Friday, September 16, 2016

Steve Jobs' widow is giving two teachers $10 million to start a school for homeless and foster youth

Instead of going to school, 
school will come to you.
That’s the prize-winning idea behind RISE High, a proposed Los Angeles charter high school designed to serve homeless and foster children whose educations are frequently disrupted.
Los Angeles educators Kari Croft, 29, and Erin Whalen, 26, who came up with the idea, won $10 million in XQ: The Super School Project, a high school redesign competition funded by Laurene Powell Jobs, the widow of Steve Jobs.
RISE is one of 10 $10-million winning school projects nationwide. Winners receive the prize money over five years.  
XQ officials, in announcing the winners on Wednesday, described RISE as a “completely new” model. The idea is to have three to four physical sites sharing space with existing nonprofits as well as an online learning system. A bus will also be turned into a “mobile resource center,” to bring Wi-Fi, a washer/dryer and homework help to the neediest students.
That way, if a student suddenly moves or can’t get to school, he or she will have various options to get tutoring or the day’s lesson.
“The model exists outside the traditional confines of space and time,” Croft said.
RISE, which stands for Revolutionary Individualized Student Experience, is in its preliminary stages. It will be a charter school, but the staff is still figuring out governance structure, facilities and partnerships. As of now, the plan is to open with a small group of students next fall, but eventually to serve between 500 and 550. 
The competition asked teams of teachers, students and service providers nationwide to think creatively about ways to update high schools.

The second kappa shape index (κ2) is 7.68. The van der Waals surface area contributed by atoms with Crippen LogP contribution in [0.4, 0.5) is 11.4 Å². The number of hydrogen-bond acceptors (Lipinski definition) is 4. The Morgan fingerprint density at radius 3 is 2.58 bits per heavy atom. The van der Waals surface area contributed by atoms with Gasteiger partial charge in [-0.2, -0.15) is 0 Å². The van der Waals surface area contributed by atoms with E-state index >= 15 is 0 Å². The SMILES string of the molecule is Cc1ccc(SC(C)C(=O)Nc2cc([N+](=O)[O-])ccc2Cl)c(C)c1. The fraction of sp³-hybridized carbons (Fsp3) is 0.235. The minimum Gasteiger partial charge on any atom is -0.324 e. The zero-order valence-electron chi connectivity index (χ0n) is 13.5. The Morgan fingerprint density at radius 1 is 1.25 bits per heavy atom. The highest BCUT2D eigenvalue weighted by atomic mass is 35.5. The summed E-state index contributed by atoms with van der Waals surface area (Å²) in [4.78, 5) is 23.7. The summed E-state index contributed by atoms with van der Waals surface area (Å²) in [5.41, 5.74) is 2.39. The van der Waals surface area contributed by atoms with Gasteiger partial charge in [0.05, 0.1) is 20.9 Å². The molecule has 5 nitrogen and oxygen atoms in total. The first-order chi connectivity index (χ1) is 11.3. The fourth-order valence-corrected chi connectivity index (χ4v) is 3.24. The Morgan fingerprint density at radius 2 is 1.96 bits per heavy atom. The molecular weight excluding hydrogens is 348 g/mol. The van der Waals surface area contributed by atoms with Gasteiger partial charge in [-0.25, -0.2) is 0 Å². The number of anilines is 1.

When the contest was announced, Powell Jobs said that the current structure of high school was formulated 100 years ago, with little innovation since.
Over 700 teams applied, and 42 judges examined the applications, said Russlynn Ali, XQ Institute’s CEO and the former assistant secretary of civil rights at the U.S. Department of Education. The group had planned on naming five winners, but five became 10.
The competition, Ali said, took cues from one of the Obama administration’s signature education efforts: the Race to the Top competition, a countrywide fight for stimulus money that caused many states to rewrite their education laws. Powell Jobs declined to be interviewed, but Ali said the philanthropist was very much involved.
In California, other winners include Summit Elevate, an arts-and-sciences-focused school in Oakland, and Vista Challenge High, a project-based program in north San Diego County. In New York, Brooklyn Lab High School won for a proposal centered on collaborations with local technology companies. Louisiana’s New Harmony High School will have a classroom on a barge that tackles coastal erosion.